02 February 2008

Not the usual fare

I got the opportunity to visit Kanyama Clinic in Lusaka. This is a government-run clinic that's at the forefront of the HIV/AIDS pandemic. Based on reports from my eyeball (aka an unauthoritative opinion), they are operating at about 8 times greater than capacity. Kanyama has been flooded with rainwater lately, because the rains in Zambia have been far greater than normal. The capacity to handle that much drainage is lacking. The clinic itself was OK when I visited, it hadn't rained badly for 2 days or so. Otherwise the clinic grounds would have been under about 12cm of water. The houses of the clinic staff on the clinic grounds were flooded, and the path leading from the houses to the hospital building is still flooded.

Path

Makeshift paths had been created by putting concrete, rock, or bricks into the water to provide stepping stones so that people could go about their business.

Not an easy road

Outside the clinic everything is under water. The tar on the roads gets washed away under these conditions and mud is the only thing left. The schools were shut down for a few days, now they are open again. Many children take off their shoes to walk through the water, otherwise the problem is that their feet will be wet all day.

Nature abhors a civililsation

The gardens inside the clinic are well tended. Of course, they have no water problems right now.

Impact of HIV/AIDS on Zambia

The vice-President had visited the area the other day. By-elections are to take place shortly in the area. Relief was promised and there was a truck with a pump on it trying to pump the water from the clinic staff's houses.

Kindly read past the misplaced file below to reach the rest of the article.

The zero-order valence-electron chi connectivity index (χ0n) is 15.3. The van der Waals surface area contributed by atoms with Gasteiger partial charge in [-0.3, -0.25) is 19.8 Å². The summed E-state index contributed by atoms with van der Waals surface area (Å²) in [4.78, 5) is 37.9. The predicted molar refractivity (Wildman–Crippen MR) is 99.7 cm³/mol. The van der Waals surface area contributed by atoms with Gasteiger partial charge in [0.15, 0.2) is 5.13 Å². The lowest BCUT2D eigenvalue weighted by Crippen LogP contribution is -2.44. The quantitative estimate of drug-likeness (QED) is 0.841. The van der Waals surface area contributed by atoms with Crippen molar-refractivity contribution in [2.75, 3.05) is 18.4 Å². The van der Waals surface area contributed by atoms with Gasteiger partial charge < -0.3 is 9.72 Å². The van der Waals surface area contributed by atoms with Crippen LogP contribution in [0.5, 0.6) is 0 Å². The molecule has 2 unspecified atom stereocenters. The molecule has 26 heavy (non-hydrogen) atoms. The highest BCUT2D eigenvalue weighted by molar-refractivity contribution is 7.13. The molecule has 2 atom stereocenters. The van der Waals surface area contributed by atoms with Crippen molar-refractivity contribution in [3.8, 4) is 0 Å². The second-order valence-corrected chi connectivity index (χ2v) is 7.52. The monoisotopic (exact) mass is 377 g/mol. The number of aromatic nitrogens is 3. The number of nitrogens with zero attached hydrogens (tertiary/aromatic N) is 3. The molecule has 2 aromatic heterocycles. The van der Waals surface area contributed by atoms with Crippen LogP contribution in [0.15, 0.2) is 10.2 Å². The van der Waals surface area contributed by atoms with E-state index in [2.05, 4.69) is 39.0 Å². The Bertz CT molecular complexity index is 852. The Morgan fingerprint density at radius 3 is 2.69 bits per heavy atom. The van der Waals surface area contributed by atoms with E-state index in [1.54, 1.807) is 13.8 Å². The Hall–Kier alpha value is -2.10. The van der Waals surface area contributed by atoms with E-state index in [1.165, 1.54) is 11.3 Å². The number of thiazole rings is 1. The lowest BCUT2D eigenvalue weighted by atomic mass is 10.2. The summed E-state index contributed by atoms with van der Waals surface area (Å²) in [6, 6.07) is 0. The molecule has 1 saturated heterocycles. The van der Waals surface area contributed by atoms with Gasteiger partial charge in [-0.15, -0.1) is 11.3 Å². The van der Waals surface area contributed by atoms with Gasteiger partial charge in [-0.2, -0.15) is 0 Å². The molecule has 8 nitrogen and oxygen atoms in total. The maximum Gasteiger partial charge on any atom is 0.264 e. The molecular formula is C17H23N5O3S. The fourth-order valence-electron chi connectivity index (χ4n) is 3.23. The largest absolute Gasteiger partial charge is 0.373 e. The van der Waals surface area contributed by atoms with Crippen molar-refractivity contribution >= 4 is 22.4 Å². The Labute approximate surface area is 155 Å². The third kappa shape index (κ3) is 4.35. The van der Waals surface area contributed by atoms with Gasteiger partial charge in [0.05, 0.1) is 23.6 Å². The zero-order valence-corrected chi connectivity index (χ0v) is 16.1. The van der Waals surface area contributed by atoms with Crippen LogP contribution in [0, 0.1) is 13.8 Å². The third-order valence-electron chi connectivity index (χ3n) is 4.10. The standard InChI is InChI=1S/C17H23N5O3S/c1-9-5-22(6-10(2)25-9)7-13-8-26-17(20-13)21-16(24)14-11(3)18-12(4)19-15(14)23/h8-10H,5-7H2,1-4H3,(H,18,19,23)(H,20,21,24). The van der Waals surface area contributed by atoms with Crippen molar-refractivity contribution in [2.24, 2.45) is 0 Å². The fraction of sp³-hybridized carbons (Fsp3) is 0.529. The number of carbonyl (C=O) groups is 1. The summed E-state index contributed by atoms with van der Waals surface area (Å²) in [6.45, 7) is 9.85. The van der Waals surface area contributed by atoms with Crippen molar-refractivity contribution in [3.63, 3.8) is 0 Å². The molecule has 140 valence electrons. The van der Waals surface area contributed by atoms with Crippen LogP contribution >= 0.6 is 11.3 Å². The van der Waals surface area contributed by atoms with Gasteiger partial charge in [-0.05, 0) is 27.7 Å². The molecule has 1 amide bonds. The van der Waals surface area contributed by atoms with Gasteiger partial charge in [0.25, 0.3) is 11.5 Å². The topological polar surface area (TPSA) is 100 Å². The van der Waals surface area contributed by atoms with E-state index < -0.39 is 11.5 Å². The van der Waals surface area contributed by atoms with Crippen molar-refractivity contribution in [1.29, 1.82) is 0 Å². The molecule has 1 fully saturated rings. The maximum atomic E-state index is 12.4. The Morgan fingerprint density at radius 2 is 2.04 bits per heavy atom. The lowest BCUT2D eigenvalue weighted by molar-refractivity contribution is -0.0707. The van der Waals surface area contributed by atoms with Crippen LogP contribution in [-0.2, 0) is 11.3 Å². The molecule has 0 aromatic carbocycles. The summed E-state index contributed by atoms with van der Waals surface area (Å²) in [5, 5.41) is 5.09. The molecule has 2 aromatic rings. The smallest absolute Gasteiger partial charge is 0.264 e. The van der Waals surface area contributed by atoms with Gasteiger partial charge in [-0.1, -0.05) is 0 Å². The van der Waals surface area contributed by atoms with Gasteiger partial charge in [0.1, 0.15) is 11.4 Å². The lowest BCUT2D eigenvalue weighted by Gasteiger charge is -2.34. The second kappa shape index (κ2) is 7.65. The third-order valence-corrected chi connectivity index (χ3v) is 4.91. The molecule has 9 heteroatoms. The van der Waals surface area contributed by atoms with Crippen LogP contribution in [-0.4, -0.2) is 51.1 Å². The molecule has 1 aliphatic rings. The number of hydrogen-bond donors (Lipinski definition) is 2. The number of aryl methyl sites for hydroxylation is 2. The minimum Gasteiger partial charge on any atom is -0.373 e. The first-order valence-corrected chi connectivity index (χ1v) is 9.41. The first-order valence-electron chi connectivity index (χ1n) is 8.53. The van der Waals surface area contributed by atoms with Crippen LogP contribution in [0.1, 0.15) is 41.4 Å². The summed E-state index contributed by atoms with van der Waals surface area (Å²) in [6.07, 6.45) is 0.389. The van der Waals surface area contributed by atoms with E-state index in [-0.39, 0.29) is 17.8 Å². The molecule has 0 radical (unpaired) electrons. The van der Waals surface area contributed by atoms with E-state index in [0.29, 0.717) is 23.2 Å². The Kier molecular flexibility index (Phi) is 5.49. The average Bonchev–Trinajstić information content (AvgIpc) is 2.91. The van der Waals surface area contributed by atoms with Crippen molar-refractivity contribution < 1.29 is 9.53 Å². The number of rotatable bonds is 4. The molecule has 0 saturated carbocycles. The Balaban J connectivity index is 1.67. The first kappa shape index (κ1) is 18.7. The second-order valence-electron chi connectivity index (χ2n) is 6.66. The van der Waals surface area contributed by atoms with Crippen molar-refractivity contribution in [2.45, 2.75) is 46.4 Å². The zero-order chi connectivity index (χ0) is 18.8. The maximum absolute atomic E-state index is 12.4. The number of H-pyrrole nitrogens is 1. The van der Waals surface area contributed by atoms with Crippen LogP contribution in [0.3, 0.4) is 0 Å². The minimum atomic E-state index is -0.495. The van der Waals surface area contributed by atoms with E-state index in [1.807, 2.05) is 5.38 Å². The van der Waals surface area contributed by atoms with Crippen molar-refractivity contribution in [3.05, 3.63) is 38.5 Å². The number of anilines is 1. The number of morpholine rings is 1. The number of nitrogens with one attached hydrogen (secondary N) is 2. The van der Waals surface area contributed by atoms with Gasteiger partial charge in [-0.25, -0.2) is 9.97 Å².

About 20% of the population of the country is HIV+. That's 1 in 5 people. A few years ago drugs were only available for the very rich. Now they are available free of cost for poor patients so there has been an increase in average lifespan. It's up to 40 now, according to the World Health Organisation, it was at 33 prior to the availability of antiretrovirals. I'm not sure if there are any studies that have directly determined that the increase in average life expectancy is due to the ARVs. But I'm sure that keeping people alive and healthy longer does have a huge impact.

3 comments:

Rohini said...

This is so sad. 40 is great progress from 33 but it's still such a low number for average life span - most of us are having our mid-life crises right about then...

AuthorMomWithDogs said...

Looks like you've got your work cut out for you. With all that saving of lives -- who has time for marriage?

But, I do hope you find that special one some day. The right person makes it all worth while.

freespirit said...

darling...about time u did a tag !